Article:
Because father worked for railroad, riding the rails was free for family.
My father worked for the Missouri Pacific Railroad for more than 50 years, so while my sister and I were growing up, we had a pass for riding the rails on any of the trains.
When I was 14 and my sister was 12, we boarded the Doodlebug at Eureka, Kan., and went to Emporia, Kan. There, we transferred to another train that took us to Albuquerque, N.M.
Sometimes our family, excluding my father, who worked seven days a week, would get up at 4 a.m. and catch the milk train to Wichita. We'd arrive there at 7 a.m., and walk to Grandmother's house, where breakfast would be waiting for us. After spending the day, we'd catch the 6 p.m. train back home to Neal, Kan.
Years later, when I was in the service, stationed in Cleveland, Ohio, I'd leave on the 8 p.m. train for St. Louis. I'd have a layover there, and then transfer to the Missouri Pacific and arrive in El Dorado, Kan., the next morning, where my father would meet me.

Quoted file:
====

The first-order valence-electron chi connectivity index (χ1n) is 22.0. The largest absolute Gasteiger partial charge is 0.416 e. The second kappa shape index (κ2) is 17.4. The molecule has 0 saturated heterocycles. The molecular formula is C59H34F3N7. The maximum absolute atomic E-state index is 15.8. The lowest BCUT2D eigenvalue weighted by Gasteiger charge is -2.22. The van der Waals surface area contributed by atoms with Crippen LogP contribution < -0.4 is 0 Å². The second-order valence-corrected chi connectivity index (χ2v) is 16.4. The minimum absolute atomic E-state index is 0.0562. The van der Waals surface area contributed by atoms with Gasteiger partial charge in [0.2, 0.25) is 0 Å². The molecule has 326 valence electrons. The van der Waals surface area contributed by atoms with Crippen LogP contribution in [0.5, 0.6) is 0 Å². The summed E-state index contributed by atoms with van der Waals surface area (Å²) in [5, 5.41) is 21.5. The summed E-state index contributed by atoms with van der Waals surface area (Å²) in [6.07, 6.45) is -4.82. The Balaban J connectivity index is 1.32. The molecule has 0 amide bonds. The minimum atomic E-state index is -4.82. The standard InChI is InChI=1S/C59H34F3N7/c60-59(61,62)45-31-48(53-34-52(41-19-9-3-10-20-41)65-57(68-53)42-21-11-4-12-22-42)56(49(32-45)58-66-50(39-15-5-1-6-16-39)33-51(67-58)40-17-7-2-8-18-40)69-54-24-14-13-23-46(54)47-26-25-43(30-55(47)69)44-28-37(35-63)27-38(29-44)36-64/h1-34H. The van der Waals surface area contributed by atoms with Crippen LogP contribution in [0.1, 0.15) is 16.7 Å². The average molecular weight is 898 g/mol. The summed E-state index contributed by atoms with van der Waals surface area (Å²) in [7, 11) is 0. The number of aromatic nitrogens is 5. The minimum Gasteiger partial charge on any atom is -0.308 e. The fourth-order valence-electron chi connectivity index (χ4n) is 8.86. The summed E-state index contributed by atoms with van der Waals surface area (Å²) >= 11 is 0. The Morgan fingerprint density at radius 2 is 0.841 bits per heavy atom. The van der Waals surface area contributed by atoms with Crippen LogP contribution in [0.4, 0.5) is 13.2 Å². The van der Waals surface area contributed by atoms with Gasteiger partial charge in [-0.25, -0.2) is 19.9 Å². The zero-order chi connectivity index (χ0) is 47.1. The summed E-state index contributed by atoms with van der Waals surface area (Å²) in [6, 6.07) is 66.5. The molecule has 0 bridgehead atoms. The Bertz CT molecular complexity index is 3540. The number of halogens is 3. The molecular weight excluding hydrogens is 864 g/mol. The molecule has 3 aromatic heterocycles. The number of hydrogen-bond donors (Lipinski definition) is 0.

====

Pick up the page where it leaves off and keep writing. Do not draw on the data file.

Back in 1955 a call went out from the editors of the then Capper’s Weekly asking for readers to send in articles on true pioneers. Hundreds of letters came pouring in from early settlers and their children, many now in their 80s and 90s, and from grandchildren of settlers, all with tales to tell. So many articles were received that a decision was made to create a book, and in 1956, the first My Folks title – My Folks Came in a Covered Wagon – hit the shelves. Nine other books have since been published in the My Folks series, all filled to the brim with true tales from Capper’s readers, and we are proud to make those stories available to our growing online community.